A century ago this week, the world was shocked at the sinking of the great steamship the Titanic and the loss of life near the coast of Newfoundland.
The Titanic, built in Belfast in 1911, set sail on its maiden voyage from Southampton, England at noontime on April 10. The ship stopped at Cherbourg, France at 6:30 in the evening and at Queenstown, Ireland at 11:30 the next morning to pick up more passengers. A total of 2,228 were on board as the ship headed off to the open sea. Historical research tells us the ship struck an iceberg at 11:40 p.m. on April 14 and sank at 2:20 a.m. on April 15. The Carpathia, one of several ships responding to distress calls from the stricken liner reached survivors in lifeboats at 4:10 a.m. News of the disaster made headlines in most American newspapers that Monday morning but confusion reigned as to who was alive and who has perished. The Carpathia reached New York on Thursday evening, April 18 with hundreds of reporters and families awaiting their arrival.
The following week, The Pilot of April 27, 1912 ran a front page story with the headline "Death Sat Upon The Bow Of The Titanic."
An excerpt from the story read: "Little did the ship's company, happy with the thought of soon being with friends and loved ones, think that few would see the sun rise on another day. Death sat upon the bow but no one beheld him. The vast sunlight had flashed from the Titanic's deck. For many hundreds, life's voyage had ended. In a few short hours, little remained of that 'Last Word' in marine construction but floating bodies of the dead and debris of magnificent appointment which had fascinated all by their beauty. The icy waters had closed over the grave of the proud Titan of the seas and soon she will be naught but a memory."
Cardinal O'Connell was in the nation's capital for a meeting of the trustees of the Catholic University of America with Cardinal Gibbons of Baltimore and Cardinal Farley of New York, when he received word of the tragedy. The three cardinals sent a message to President Taft, expressing on behalf of the trustees, "their profound grief at the awful loss of human lives attendant upon the sinking of the steamship Titanic."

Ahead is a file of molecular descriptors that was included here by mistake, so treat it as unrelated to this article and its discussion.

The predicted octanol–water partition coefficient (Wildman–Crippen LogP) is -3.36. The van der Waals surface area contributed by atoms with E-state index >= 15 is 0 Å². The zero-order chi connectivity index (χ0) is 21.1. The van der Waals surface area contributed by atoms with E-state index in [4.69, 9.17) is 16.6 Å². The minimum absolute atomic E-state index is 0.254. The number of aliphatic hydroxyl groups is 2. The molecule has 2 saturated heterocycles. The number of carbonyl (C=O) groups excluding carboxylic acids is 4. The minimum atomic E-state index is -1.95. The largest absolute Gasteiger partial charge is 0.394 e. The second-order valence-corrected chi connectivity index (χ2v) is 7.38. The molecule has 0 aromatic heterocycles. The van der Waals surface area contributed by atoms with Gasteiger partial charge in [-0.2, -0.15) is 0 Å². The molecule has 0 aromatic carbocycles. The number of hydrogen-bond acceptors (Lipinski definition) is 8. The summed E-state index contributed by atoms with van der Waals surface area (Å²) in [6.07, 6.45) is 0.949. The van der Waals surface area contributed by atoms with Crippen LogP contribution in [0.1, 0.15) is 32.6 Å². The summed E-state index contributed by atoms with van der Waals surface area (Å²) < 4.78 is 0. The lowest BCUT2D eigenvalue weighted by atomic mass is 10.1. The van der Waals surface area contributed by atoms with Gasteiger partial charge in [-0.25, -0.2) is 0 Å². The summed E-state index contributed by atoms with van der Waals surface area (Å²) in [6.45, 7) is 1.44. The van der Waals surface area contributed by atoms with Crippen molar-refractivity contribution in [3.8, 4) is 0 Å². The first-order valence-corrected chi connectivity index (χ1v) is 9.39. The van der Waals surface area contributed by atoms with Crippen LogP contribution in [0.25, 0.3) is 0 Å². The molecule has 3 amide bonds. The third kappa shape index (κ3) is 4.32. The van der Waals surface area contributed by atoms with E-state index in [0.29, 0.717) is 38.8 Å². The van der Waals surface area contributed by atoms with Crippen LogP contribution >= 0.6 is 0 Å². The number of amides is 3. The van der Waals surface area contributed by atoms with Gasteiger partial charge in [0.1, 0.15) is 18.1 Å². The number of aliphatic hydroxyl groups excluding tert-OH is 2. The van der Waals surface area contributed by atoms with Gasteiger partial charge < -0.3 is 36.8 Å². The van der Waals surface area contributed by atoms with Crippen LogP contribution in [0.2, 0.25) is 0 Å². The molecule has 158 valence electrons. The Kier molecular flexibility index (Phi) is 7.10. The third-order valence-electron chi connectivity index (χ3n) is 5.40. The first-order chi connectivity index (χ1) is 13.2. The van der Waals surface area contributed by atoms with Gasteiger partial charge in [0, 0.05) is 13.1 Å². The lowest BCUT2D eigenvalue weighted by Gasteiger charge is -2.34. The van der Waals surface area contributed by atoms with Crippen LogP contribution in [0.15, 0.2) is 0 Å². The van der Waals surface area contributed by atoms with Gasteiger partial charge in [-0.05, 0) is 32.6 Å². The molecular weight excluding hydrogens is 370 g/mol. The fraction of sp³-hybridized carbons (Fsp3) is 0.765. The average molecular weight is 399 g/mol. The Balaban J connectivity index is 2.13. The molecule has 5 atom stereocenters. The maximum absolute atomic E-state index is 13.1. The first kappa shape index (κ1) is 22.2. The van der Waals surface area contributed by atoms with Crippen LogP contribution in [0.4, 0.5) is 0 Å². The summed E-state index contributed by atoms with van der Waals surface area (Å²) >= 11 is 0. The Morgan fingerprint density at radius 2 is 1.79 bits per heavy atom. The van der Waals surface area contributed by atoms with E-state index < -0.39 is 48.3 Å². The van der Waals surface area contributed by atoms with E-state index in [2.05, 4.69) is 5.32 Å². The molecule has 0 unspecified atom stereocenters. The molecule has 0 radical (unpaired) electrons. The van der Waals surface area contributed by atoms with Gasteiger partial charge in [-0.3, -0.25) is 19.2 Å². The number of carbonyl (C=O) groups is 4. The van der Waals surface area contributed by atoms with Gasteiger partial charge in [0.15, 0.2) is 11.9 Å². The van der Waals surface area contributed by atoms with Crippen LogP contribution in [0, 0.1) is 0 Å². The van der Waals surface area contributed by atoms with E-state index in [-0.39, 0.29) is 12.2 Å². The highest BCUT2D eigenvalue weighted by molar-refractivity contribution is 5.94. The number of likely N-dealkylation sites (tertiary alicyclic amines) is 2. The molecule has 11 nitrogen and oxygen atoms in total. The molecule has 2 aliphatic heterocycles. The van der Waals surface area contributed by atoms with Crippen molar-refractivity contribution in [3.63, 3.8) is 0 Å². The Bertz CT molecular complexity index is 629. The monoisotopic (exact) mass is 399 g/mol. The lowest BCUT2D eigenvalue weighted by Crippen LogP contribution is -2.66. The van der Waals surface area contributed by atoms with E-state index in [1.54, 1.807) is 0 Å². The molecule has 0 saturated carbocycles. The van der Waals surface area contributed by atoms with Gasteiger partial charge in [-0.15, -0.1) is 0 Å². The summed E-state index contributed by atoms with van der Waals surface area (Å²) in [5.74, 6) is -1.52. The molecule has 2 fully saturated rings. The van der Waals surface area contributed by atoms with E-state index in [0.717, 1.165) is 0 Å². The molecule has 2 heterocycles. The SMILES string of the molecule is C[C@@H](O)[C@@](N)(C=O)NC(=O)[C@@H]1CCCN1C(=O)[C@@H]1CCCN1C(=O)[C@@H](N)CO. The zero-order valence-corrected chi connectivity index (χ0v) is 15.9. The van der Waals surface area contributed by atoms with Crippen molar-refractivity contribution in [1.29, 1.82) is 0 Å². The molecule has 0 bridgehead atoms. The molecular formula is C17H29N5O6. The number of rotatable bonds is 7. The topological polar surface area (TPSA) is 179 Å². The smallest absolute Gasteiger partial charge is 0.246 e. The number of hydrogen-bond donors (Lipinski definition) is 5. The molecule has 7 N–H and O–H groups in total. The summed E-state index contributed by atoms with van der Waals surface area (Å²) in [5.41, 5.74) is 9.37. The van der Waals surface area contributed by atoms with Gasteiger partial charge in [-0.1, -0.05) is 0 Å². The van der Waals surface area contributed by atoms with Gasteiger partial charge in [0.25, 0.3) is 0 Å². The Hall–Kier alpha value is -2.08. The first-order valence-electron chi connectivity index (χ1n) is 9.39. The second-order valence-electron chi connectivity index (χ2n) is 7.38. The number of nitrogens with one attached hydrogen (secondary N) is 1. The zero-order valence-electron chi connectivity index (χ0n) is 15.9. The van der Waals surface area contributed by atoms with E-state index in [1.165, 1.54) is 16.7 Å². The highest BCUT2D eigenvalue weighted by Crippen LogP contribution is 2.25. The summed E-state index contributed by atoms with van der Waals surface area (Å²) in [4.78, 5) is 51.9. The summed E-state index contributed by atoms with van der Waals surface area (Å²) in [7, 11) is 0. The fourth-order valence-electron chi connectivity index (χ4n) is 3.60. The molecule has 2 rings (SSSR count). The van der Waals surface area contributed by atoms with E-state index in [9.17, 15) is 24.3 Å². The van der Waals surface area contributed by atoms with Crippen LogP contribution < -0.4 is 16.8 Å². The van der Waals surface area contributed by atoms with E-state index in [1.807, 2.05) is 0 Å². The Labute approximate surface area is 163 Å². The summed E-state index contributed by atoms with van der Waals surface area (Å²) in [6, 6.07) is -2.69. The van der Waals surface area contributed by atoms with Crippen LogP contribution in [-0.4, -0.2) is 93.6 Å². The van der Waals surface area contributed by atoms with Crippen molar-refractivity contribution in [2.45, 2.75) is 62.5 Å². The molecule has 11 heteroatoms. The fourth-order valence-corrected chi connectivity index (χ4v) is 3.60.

The message also expressed "the hope that the lawmakers of the country will see in this sad accident the obvious necessity of legal provisions for greater security of ocean travel."
Two world figures affected by the tragedy were Pope Pius X and President Taft as they both mourned the loss of life that included Major Archibald Butt. The major had met with the pope days before boarding the ship and was a close friend and top military advisor to President Taft. Also grieving was Cardinal Farley. Returning to New York, the cardinal cancelled any plans for his 70th birthday that weekend and spent time consoling survivors at St. Vincent Hospital.
Three priests lost their lives in the sinking. Father Josef Peruschitz was a Benedictine monk and native of Bavaria. Father Jouzas Montvila was a native of Lithuania. Father Thomas R. D. Byles was from London and heading for New York to officiate at the wedding of his brother. From The Pilot account, we read that the German priest and Father Byles had celebrated Mass that Sunday morning. Three women survivors related how Father Byles urged people to be calm, prayed and offered absolution and his blessing and twice refused to enter a boat to save himself. William Byles and his bride Katherine Russell kept their wedding date and were married the following Sunday, April 21 in Brooklyn. Later in 1912, they toured Europe and met with the pope who declared Father Byles a martyr for the Church.